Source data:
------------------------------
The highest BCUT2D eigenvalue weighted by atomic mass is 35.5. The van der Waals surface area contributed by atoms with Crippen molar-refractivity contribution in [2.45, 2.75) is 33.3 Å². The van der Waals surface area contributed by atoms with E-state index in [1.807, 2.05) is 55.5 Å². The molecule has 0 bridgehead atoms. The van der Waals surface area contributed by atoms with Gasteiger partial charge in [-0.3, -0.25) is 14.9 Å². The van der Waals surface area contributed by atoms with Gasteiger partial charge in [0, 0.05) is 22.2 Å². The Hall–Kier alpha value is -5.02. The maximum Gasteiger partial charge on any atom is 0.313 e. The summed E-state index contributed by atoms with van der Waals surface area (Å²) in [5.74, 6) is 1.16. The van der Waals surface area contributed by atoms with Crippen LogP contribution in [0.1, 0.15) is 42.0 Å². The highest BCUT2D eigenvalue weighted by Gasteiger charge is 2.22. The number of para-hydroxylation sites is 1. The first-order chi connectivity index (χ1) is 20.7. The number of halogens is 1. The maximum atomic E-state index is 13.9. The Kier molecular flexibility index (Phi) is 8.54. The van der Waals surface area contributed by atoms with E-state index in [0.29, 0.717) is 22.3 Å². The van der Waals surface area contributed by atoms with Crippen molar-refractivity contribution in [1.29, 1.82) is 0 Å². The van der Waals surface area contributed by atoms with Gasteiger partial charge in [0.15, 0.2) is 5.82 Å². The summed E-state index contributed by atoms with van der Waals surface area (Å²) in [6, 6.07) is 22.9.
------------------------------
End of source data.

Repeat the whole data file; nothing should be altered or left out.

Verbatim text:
The highest BCUT2D eigenvalue weighted by atomic mass is 35.5. The van der Waals surface area contributed by atoms with Crippen molar-refractivity contribution in [2.45, 2.75) is 33.3 Å². The van der Waals surface area contributed by atoms with E-state index in [1.807, 2.05) is 55.5 Å². The molecule has 0 bridgehead atoms. The van der Waals surface area contributed by atoms with Gasteiger partial charge in [-0.3, -0.25) is 14.9 Å². The van der Waals surface area contributed by atoms with Gasteiger partial charge in [0, 0.05) is 22.2 Å². The Hall–Kier alpha value is -5.02. The maximum Gasteiger partial charge on any atom is 0.313 e. The summed E-state index contributed by atoms with van der Waals surface area (Å²) in [5.74, 6) is 1.16. The van der Waals surface area contributed by atoms with Crippen LogP contribution in [0.1, 0.15) is 42.0 Å². The highest BCUT2D eigenvalue weighted by Gasteiger charge is 2.22. The number of para-hydroxylation sites is 1. The first-order chi connectivity index (χ1) is 20.7. The number of halogens is 1. The maximum atomic E-state index is 13.9. The Kier molecular flexibility index (Phi) is 8.54. The van der Waals surface area contributed by atoms with E-state index in [0.29, 0.717) is 22.3 Å². The van der Waals surface area contributed by atoms with Crippen molar-refractivity contribution in [1.29, 1.82) is 0 Å². The van der Waals surface area contributed by atoms with Gasteiger partial charge in [0.15, 0.2) is 5.82 Å². The summed E-state index contributed by atoms with van der Waals surface area (Å²) in [6, 6.07) is 22.9.